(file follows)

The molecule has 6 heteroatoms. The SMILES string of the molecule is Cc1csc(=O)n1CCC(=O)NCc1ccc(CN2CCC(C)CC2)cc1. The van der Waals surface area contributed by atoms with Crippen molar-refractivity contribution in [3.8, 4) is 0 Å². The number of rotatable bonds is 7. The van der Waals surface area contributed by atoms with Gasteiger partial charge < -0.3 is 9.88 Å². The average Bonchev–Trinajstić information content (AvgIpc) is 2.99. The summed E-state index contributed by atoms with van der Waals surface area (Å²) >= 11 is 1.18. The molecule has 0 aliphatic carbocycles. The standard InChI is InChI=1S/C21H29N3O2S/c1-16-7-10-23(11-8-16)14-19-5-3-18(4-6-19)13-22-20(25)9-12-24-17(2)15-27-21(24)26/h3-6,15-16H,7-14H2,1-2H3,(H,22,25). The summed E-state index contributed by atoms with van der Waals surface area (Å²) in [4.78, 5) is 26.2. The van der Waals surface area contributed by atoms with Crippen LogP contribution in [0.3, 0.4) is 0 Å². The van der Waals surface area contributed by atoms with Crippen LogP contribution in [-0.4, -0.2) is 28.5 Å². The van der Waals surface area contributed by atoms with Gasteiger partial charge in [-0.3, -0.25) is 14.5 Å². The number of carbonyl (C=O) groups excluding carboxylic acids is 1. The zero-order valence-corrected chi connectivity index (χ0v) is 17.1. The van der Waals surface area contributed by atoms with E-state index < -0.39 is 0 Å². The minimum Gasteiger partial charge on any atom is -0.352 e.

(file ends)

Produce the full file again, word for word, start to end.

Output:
The molecule has 6 heteroatoms. The SMILES string of the molecule is Cc1csc(=O)n1CCC(=O)NCc1ccc(CN2CCC(C)CC2)cc1. The van der Waals surface area contributed by atoms with Crippen molar-refractivity contribution in [3.8, 4) is 0 Å². The number of rotatable bonds is 7. The van der Waals surface area contributed by atoms with Gasteiger partial charge < -0.3 is 9.88 Å². The average Bonchev–Trinajstić information content (AvgIpc) is 2.99. The summed E-state index contributed by atoms with van der Waals surface area (Å²) >= 11 is 1.18. The molecule has 0 aliphatic carbocycles. The standard InChI is InChI=1S/C21H29N3O2S/c1-16-7-10-23(11-8-16)14-19-5-3-18(4-6-19)13-22-20(25)9-12-24-17(2)15-27-21(24)26/h3-6,15-16H,7-14H2,1-2H3,(H,22,25). The summed E-state index contributed by atoms with van der Waals surface area (Å²) in [4.78, 5) is 26.2. The van der Waals surface area contributed by atoms with Crippen LogP contribution in [0.3, 0.4) is 0 Å². The van der Waals surface area contributed by atoms with Crippen LogP contribution in [-0.4, -0.2) is 28.5 Å². The van der Waals surface area contributed by atoms with Gasteiger partial charge in [-0.3, -0.25) is 14.5 Å². The number of carbonyl (C=O) groups excluding carboxylic acids is 1. The zero-order valence-corrected chi connectivity index (χ0v) is 17.1. The van der Waals surface area contributed by atoms with E-state index < -0.39 is 0 Å². The minimum Gasteiger partial charge on any atom is -0.352 e.